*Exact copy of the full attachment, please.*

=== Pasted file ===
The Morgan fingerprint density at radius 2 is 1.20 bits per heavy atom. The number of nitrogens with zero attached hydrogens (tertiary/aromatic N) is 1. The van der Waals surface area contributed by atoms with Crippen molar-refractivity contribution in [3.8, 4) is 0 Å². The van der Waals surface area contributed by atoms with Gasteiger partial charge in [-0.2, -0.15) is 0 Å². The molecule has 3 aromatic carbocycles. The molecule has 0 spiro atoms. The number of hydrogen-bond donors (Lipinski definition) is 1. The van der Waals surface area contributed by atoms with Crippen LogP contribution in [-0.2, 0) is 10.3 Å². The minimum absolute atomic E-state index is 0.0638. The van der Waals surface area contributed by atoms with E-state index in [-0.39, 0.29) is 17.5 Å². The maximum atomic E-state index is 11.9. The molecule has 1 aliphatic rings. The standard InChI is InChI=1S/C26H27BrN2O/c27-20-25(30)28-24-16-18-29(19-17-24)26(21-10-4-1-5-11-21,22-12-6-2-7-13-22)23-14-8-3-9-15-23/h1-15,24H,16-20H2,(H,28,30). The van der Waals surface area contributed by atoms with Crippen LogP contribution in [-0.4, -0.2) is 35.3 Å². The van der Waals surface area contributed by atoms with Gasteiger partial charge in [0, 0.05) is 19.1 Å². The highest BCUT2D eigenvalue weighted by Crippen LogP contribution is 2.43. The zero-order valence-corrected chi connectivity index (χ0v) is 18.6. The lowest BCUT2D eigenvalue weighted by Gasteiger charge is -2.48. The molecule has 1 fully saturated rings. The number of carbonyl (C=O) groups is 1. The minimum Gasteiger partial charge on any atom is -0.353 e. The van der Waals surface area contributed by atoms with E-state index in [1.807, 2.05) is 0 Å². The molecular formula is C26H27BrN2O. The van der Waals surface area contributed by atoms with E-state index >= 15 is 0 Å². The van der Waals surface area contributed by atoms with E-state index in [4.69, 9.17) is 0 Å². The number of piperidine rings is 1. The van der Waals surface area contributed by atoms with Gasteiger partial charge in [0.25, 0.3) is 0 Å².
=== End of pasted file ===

The Morgan fingerprint density at radius 2 is 1.20 bits per heavy atom. The number of nitrogens with zero attached hydrogens (tertiary/aromatic N) is 1. The van der Waals surface area contributed by atoms with Crippen molar-refractivity contribution in [3.8, 4) is 0 Å². The van der Waals surface area contributed by atoms with Gasteiger partial charge in [-0.2, -0.15) is 0 Å². The molecule has 3 aromatic carbocycles. The molecule has 0 spiro atoms. The number of hydrogen-bond donors (Lipinski definition) is 1. The van der Waals surface area contributed by atoms with Crippen LogP contribution in [-0.2, 0) is 10.3 Å². The minimum absolute atomic E-state index is 0.0638. The van der Waals surface area contributed by atoms with E-state index in [-0.39, 0.29) is 17.5 Å². The maximum atomic E-state index is 11.9. The molecule has 1 aliphatic rings. The standard InChI is InChI=1S/C26H27BrN2O/c27-20-25(30)28-24-16-18-29(19-17-24)26(21-10-4-1-5-11-21,22-12-6-2-7-13-22)23-14-8-3-9-15-23/h1-15,24H,16-20H2,(H,28,30). The van der Waals surface area contributed by atoms with Crippen LogP contribution in [-0.4, -0.2) is 35.3 Å². The van der Waals surface area contributed by atoms with Gasteiger partial charge in [0, 0.05) is 19.1 Å². The highest BCUT2D eigenvalue weighted by Crippen LogP contribution is 2.43. The zero-order valence-corrected chi connectivity index (χ0v) is 18.6. The lowest BCUT2D eigenvalue weighted by Gasteiger charge is -2.48. The molecule has 1 fully saturated rings. The number of carbonyl (C=O) groups is 1. The minimum Gasteiger partial charge on any atom is -0.353 e. The van der Waals surface area contributed by atoms with E-state index in [1.807, 2.05) is 0 Å². The molecular formula is C26H27BrN2O. The van der Waals surface area contributed by atoms with E-state index >= 15 is 0 Å². The van der Waals surface area contributed by atoms with E-state index in [4.69, 9.17) is 0 Å². The number of piperidine rings is 1. The van der Waals surface area contributed by atoms with Gasteiger partial charge in [0.25, 0.3) is 0 Å².